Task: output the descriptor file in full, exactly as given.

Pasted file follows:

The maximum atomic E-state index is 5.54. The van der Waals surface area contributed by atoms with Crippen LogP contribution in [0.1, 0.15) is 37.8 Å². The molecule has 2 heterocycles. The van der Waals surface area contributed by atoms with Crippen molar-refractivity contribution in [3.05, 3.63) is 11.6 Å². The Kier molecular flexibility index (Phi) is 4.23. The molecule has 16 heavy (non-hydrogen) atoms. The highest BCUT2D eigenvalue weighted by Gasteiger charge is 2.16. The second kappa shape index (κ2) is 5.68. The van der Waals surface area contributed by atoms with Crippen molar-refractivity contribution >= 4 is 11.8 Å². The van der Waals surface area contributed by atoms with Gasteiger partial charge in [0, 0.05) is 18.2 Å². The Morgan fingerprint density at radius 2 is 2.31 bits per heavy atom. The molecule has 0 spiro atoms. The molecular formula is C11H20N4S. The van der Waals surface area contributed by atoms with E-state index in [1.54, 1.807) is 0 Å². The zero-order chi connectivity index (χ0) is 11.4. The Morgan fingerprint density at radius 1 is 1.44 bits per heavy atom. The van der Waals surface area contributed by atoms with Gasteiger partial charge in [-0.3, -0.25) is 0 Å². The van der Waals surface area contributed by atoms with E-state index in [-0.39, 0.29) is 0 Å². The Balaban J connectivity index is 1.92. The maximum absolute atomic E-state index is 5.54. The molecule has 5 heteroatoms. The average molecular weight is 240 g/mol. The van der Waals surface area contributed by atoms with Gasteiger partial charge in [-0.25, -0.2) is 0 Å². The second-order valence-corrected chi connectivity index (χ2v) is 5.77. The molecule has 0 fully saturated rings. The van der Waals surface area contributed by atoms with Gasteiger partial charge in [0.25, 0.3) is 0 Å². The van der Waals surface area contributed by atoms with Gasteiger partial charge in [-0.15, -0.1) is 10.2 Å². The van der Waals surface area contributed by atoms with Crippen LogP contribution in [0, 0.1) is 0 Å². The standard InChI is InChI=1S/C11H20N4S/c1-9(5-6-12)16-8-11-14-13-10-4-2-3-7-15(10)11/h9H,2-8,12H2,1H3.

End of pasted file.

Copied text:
The maximum atomic E-state index is 5.54. The van der Waals surface area contributed by atoms with Crippen LogP contribution in [0.1, 0.15) is 37.8 Å². The molecule has 2 heterocycles. The van der Waals surface area contributed by atoms with Crippen molar-refractivity contribution in [3.05, 3.63) is 11.6 Å². The Kier molecular flexibility index (Phi) is 4.23. The molecule has 16 heavy (non-hydrogen) atoms. The highest BCUT2D eigenvalue weighted by Gasteiger charge is 2.16. The second kappa shape index (κ2) is 5.68. The van der Waals surface area contributed by atoms with Crippen molar-refractivity contribution >= 4 is 11.8 Å². The van der Waals surface area contributed by atoms with Gasteiger partial charge in [0, 0.05) is 18.2 Å². The Morgan fingerprint density at radius 2 is 2.31 bits per heavy atom. The molecule has 0 spiro atoms. The molecular formula is C11H20N4S. The van der Waals surface area contributed by atoms with E-state index in [1.54, 1.807) is 0 Å². The zero-order chi connectivity index (χ0) is 11.4. The Morgan fingerprint density at radius 1 is 1.44 bits per heavy atom. The van der Waals surface area contributed by atoms with Gasteiger partial charge in [-0.3, -0.25) is 0 Å². The van der Waals surface area contributed by atoms with E-state index in [-0.39, 0.29) is 0 Å². The Balaban J connectivity index is 1.92. The maximum absolute atomic E-state index is 5.54. The molecule has 5 heteroatoms. The average molecular weight is 240 g/mol. The van der Waals surface area contributed by atoms with Gasteiger partial charge in [-0.25, -0.2) is 0 Å². The second-order valence-corrected chi connectivity index (χ2v) is 5.77. The molecule has 0 fully saturated rings. The van der Waals surface area contributed by atoms with Gasteiger partial charge in [0.25, 0.3) is 0 Å². The van der Waals surface area contributed by atoms with Gasteiger partial charge in [-0.15, -0.1) is 10.2 Å². The van der Waals surface area contributed by atoms with Crippen LogP contribution in [0, 0.1) is 0 Å². The standard InChI is InChI=1S/C11H20N4S/c1-9(5-6-12)16-8-11-14-13-10-4-2-3-7-15(10)11/h9H,2-8,12H2,1H3.